Millions

Speaking of kids who see dead people, seven year-old Damian is frequently visited by dead saints in Millions (2004). There’s a whole lot going on in my personal favourite of Danny Boyle’s films but- for the purposes of our belated Mother’s Day- Damian’s obsessions with saints seems to come from the conviction that his recently deceased mother must be a saint now herself. The appearance of his newly-sainted mom at the end of the film is just plain beautiful.

squid and the whale

When his parents separate after 17 years of marraige, Walt (Jesse Eisenberg) defends his father (Jeff Daniels) and rejects his mother (Laura Linney) in The Squid and the Whale (2005). Walt idolizes his father so much that he basically becomes his clone. When following in his father’s footsteps starts getting him into trouble and he starts seeing his dad’s true colours, he is surprised to find himself thinking of treasured memories of his mother from long ago- before he had chosen sides.

10 Movie Moments That Took My Breath Away

Andrew’s Fistful of Moments blogathon stumped me at first. He has challenged us to name some movie scenes and moments that took our breath away. I have seen a lot of movies and have had many kinds of emotional reactions but here are 10 that come to mind almost immediately. The rest of this post will be filled with spoilers so read on at your own risk.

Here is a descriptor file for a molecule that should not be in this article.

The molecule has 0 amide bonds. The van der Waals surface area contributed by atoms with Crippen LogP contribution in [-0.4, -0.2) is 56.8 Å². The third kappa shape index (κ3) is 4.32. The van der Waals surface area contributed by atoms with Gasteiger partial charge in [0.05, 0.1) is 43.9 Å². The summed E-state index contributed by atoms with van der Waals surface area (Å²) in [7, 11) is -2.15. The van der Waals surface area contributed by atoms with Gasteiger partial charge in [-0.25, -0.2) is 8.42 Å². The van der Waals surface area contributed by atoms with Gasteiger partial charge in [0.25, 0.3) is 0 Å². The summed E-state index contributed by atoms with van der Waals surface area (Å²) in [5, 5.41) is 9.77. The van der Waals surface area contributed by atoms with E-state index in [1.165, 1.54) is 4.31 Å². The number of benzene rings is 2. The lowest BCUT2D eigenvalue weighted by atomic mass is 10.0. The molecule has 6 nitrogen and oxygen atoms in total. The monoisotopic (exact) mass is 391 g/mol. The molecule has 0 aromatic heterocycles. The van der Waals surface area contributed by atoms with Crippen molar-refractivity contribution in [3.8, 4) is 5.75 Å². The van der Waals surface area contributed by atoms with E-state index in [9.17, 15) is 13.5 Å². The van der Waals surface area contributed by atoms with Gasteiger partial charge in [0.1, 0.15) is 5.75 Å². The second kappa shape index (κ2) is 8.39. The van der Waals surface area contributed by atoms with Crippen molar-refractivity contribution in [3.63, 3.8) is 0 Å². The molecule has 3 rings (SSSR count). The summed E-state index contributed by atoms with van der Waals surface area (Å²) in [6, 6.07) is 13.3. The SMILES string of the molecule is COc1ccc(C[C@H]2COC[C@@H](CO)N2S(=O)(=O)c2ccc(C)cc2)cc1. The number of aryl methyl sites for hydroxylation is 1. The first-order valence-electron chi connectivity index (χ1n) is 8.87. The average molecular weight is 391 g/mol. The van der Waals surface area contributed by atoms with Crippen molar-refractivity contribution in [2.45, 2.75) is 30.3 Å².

jurassic park

Jurassic Park- (1993) I think this is where I started to love movies. I was 11. I’d like to think I would know if a Tyrannosaurus was getting close but Steven Spielberg was generous enough to give us a hint: a close-up of a puddle in the mud as the ground shakes. Despite lacking the gift of stealth, this dinosaur scared the shit out of me. It was the first time I remember being stressed at a movie and liking how it felt. My mom told me later that I was literally on the edge of my seat throughout the last half of the movie.